WAAW aims to increase awareness of global antimicrobial resistance and to encourage best practices among the general public, health workers and policy makers to avoid the further emergence and spread of drug-resistant infections.
Antimicrobial resistance (AMR) is one of the most urgent global threats to public health. AMR occurs when bacteria, viruses, fungi, and parasites change over time and no longer respond to medicines, making common infections harder to treat, and increasing the risk of disease spread and severe illness.
Antimicrobials, including antibiotics, can cause side-effects for patients and contribute to the development of resistance if they are taken too often, or if they are used to treat the wrong type of illnesses.
Taking antibiotics encourages harmful bacteria that live inside you to become resistant, meaning that antibiotics may not work when you really need them. Antibiotics are essential to treat serious bacterial infections such as pneumonia, meningitis and sepsis, but they do not work to treat illnesses like coughs, colds, sore throats and flu.
The awareness week is led globally by the World Health Organization (WHO) and this year, with the ongoing issues caused by the coronavirus pandemic around the world, the message is more important than ever and the WHO is asking everyone to ‘unite to preserve antimicrobials’.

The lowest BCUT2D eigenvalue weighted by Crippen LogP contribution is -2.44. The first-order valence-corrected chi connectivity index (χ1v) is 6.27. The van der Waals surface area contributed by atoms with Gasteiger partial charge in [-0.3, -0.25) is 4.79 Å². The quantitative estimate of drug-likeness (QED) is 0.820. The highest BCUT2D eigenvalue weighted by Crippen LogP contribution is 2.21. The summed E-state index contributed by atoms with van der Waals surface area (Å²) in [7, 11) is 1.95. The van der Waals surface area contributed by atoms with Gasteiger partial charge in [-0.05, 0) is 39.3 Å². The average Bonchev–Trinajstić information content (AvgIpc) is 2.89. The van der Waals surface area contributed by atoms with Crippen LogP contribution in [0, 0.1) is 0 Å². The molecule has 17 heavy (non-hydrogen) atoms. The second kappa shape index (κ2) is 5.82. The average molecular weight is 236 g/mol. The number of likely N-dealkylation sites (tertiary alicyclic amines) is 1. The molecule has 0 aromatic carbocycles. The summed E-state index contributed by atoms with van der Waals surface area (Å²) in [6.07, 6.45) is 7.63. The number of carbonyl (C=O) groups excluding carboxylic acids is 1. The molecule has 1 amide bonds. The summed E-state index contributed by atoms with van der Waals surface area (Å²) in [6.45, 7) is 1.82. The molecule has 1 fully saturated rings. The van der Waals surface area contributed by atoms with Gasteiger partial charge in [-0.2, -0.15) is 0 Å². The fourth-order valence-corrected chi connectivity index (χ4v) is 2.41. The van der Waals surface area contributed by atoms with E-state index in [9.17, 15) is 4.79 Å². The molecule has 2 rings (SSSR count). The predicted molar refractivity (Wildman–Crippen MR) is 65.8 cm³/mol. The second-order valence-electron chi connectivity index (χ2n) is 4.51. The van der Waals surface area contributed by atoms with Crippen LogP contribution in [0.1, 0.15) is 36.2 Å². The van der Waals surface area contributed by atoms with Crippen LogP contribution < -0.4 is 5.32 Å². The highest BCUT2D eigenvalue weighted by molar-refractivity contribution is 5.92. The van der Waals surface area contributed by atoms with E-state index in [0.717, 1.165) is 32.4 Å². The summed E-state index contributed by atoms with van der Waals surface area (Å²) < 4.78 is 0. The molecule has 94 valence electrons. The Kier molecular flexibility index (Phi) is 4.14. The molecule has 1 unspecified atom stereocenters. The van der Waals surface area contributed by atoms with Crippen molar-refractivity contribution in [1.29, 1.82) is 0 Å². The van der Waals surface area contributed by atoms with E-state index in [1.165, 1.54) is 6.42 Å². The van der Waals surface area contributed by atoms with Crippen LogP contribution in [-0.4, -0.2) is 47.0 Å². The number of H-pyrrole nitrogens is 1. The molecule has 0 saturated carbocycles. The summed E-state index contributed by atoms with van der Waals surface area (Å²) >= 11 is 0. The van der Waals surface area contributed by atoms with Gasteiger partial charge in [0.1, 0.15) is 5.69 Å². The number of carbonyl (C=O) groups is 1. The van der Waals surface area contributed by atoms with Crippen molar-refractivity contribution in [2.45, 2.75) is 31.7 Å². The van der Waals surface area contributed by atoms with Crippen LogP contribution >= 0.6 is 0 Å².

It is important to remember:
- If you have a virus such as flu or coronavirus, antibiotics will not help you
- You should always take antibiotics as prescribed – never save them for later or share with others
- Taking antibiotics when you don’t need them puts you and your family at risk
Cllr Maureen McLaughlin, cabinet member for public health and wellbeing, said: “It’s now more important than ever that we keep antibiotics working for when we really need them. If you’re suffering from a cold, the flu, or another virus such as coronavirus – antibiotics will not help you.
“We must do all we can to reduce the risk of catching viruses by using effective infection prevention and control measures. This includes things like washing your hands thoroughly and often, catching coughs and sneezes in a tissue and then disposing of it straight away, wearing a face covering when out and about, and keeping a distance from people outside your household or support bubble.”
For more information about World Antimicrobial Awareness Week, visit the World Health Organization’s website: who.int/campaigns/world-antimicrobial-awareness-week/2020